Saturday, September 20, 2014

Mobile Commerce in Asia Continues to Zig as the World Zags

Mobile Commerce in Asia: Key Figures

  • By 2014, the Asia-Pacific (APAC) region is expected to become the largest e-commerce market in the world, led by China, India, and Indonesia (eMarketer, 2013) 
  • In 2013, Pizza Hut sold $2 billion worth of pizza online in Asia, and 72 percent of this was done through mobile transactions (Media Masters Conference, 2013) 
  • In 2013, Mainland China overtook the U.S. to become the largest smartphone market in the world (eMarketer, 2014) 
  • Asia-Pacific is the number one region globally of Facebook user growth, at 900 percent in 2013, with 92 percent of Japanese accessing Facebook via mobile (Facebook data, 2013) 
  • APAC consumers lead the world in multi-screening at 439 minutes per week versus 417 globally. Thirty-six percent comes from smartphones. (Millward Brown study, 2014) 
  • Forty-five percent of APAC consumers use mobile phones to compare prices. This is the highest globally, with the U.S. coming in at 28 percent (eMarketer, 2014)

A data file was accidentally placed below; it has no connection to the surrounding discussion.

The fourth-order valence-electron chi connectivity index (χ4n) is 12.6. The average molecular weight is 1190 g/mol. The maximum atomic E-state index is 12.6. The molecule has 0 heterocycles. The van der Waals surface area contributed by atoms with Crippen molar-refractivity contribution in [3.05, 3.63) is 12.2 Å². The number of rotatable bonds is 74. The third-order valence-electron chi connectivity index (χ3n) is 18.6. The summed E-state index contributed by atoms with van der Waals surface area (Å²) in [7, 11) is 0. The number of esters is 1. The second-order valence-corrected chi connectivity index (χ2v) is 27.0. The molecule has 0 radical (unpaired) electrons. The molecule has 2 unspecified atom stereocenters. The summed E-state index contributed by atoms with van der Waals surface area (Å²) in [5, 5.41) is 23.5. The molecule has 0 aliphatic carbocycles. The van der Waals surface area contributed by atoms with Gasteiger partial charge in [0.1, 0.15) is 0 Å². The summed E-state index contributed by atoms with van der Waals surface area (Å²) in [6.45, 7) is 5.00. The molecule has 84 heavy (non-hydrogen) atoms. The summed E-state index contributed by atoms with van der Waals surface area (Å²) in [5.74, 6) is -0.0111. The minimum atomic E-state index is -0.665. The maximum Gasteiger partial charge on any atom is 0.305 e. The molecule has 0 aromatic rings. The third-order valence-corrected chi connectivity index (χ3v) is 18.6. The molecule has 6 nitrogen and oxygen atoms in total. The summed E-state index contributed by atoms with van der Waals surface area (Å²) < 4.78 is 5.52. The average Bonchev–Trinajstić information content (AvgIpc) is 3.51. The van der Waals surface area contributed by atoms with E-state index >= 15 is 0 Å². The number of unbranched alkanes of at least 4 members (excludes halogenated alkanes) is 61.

• South Korea, at 51 percent, is the top market for mobile banking use. China (41 percent), Australia (40 percent), and the U.S. (38 percent) round out the top four. (eMarketer, 2014) 
So what are people buying? Well in Asia, apps are still the number one purchase, according to Warc, with Thailand at 37.9 percent, Vietnam at 31 percent, and Malaysia at 30.4 percent. However, we are starting to see a shift from people purchasing digital-only goods via mobile to the purchase of higher-end retail goods such as fashion, grocery, and even auto in certain cases. 

The main mechanisms people are using to buy goods are the mobile Internet at 36 percent, mobile apps at 24 percent, SMS at 19 percent, and NFC (near field communication) at 12 percent. 

SMS payment is mostly used in China and represents 30.5 percent of all mobile payment solutions in that market. Mobile phones linked to a credit card make up just 13.6 percent of mobile payment solutions. 

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